He opened April 15, 1993 with two partners. Caradine handled the food, another handled music, and the other took care of general upkeep of the facility. By 1996, he had bought out his partners and was joined by his wife Lisa.

Proud Larry’s seats 120 people, serving gourmet pizzas, hamburgers, pasta and salads, making most menu items from scratch and priding themselves on using fresh ingredients.

Their slogan is “Come for the food, stay for the music,” and after the kitchen closes at 10 p.m., tables and chairs are removed and they ease in to music venue mode, reaching a capacity of 350 people.

Caradine doesn’t hesitate when asked about his favorite shows.

“Ween is right up there with the best of all times, with their first one in 1995. I think they were here twice, but the first Ween show was by far the biggest,” he says. “Then looking back, there are so many shows that leave a lasting impression, from Junior Kimbrough and R.L. Burnside to New Orleans music like the Rebirth Brass Band or George Porter Jr., or the sit-down, you can hear a pin-drop type of shows with David Lindley, or Roger McGuinn or the Del McCoury Band. And the local bands that have all left their mark here deserve a lot of the fanfare for making it 20 years.”

Blue Mountain at closing time. Proud Larry's. c. 1996
Blue Mountain at closing time. Proud Larry’s. c. 1996

To commemorate two decades of music, the North Mississippi Allstars played April 4 and George Porter Jr. returns on April 12.

“When we originally thought, what shows can we do to celebrate 20 years of Proud Larry’s, shows that will be fun, but that also have a part of the history here and have stood a long time on their own,” Caradine says. “With George Porter, I was a fan first and then became a friend. He has played a number of shows at Larry’s and in Oxford over the years, so he was a natural fit. We promised when we opened in 1993 to bring a truckload of funk, jazz and rock and roll to Oxford, and George is the heavyweight champion of funk. So it made sense to bring him back for a celebratory show.”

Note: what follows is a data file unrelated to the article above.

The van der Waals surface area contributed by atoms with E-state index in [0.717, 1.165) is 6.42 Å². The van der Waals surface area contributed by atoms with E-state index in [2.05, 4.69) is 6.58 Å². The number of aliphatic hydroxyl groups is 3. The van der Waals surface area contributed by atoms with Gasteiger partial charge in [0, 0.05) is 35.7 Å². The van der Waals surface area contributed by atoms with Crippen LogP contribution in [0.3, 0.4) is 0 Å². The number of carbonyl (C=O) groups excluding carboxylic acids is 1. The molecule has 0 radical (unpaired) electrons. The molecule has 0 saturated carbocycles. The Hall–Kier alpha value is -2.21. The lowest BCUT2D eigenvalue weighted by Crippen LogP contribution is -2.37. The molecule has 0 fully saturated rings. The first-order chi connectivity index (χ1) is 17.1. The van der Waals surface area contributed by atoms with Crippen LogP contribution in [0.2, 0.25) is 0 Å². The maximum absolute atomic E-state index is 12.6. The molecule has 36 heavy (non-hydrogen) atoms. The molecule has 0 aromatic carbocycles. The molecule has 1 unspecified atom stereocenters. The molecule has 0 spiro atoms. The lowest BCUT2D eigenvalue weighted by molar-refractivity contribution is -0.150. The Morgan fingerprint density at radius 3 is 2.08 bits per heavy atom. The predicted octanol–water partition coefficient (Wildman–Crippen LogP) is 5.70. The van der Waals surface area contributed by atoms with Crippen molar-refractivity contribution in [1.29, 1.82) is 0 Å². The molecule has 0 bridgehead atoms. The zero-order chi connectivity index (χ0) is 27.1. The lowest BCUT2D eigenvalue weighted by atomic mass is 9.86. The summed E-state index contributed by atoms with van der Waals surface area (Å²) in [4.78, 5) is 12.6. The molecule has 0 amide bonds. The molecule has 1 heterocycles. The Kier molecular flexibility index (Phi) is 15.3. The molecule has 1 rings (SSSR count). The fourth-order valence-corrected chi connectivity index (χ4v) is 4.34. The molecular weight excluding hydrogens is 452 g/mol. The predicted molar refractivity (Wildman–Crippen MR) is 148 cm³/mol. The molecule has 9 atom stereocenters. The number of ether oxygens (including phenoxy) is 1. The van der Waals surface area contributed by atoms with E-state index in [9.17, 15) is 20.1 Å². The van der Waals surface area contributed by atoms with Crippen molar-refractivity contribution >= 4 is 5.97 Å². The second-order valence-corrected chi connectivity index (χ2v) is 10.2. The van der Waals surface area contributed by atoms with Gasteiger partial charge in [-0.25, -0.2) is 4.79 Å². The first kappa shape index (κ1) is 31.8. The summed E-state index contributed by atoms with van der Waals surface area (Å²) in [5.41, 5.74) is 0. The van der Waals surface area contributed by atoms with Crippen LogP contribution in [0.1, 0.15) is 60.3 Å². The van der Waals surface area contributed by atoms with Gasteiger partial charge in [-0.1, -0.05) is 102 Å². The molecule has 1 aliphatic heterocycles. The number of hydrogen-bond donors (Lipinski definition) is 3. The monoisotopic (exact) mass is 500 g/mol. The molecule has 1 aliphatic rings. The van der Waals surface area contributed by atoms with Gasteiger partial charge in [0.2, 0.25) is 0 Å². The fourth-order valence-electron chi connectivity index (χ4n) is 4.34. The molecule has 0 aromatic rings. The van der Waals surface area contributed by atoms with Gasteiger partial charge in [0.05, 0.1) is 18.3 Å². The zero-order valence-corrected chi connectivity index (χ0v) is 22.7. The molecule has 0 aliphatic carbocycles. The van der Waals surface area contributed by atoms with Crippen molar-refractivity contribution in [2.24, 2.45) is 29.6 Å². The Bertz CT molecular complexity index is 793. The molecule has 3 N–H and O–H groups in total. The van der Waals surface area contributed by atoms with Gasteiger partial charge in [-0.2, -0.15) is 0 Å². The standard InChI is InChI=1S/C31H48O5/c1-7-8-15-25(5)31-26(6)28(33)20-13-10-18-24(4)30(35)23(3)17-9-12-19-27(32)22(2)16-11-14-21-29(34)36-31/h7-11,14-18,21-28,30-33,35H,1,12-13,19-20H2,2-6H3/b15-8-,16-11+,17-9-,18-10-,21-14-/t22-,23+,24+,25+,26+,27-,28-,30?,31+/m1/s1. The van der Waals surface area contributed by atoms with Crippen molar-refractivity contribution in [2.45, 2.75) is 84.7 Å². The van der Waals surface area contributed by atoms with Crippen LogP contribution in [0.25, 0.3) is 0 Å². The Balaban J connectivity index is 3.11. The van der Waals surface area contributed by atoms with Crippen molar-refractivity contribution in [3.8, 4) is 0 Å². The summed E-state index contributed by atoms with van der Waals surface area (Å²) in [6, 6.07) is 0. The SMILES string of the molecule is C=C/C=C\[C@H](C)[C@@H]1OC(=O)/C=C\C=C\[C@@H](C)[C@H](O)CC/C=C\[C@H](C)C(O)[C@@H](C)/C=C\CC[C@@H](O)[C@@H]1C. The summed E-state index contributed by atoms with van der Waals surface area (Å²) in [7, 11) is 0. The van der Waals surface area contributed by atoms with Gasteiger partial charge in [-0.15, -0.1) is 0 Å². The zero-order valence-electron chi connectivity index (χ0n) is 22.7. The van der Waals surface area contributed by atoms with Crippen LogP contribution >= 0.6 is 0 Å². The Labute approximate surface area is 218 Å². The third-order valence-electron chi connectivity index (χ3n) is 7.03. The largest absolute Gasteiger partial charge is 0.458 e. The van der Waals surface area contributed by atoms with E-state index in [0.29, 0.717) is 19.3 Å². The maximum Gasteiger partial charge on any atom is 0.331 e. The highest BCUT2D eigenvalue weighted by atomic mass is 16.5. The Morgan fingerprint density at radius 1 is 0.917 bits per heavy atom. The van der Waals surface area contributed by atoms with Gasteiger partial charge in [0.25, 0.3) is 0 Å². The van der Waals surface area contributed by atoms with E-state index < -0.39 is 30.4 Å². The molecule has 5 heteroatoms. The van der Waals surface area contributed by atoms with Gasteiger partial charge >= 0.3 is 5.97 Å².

The Allstars were also an easy choice.

“I remember meeting Luther Dickinson at a Junior Kimbrough show at Proud Larry’s and then seeing their band do a residency here when they first started out, and then seeing them grow to play the big venue in town and certainly as a nationally touring band, I was really glad they agreed to play a show here,” Caradine says.

Although he may not have known 20 years ago that Proud Larry’s would become an institution full of history, or that it would be folded into the lexicon of Oxford lore, Caradine says he has accomplished what he set out to do: bring pizza, good beer and music to Oxford.

“I don’t know where we will be 20 years from now, obviously, but if Proud Larry’s chooses to be here, it’ll still be here,” Caradine says. “I still enjoy coming to work. I have had fun watching the food progress over the years and it’s been fun to watch employees meet here, and end up married with kids. It’s fun to see my own kids up here.  I have a 13-year-old daughter who comes up here to work from time to time.”

The community itself is also an important aspect to running the business.

“We see people in here today that were customers of ours 20 years ago,” Caradine says. “They are really a lot of the same people. And I think back and have great memories of all the staff that put in a lot of sweat to make this place go, and I’ve been able to watch my family grow through the whole process.”

Tickets for the April 12 show are available at www.proudlarrys.com

Railroad Eath half-steps into Mississippi

Railroad Earth

Proud Larry’s

Oxford, Mississippi

June 14, 2007

 

Categorizing Railroad Earth is hard, yet that’s what music journalists inevitably do.  They’re bluegrass, but amplified and with drums.  The two latter pretty much cancel out the standard definition of the genre, but that’s the closest comparison that can be drawn, even if it’s a progressive one. 

Rooted in Flatt & Scruggs, they now carry the torch with arrangements and song treatments that have endeared them to younger fans and the jamband scene. One thing’s for certain: this ain’t your uncle from Kentucky’s bluegrass.

Does it really matter?  No, because in truth, what they are is one of, if not the tightest goddamn band of musicians touring today.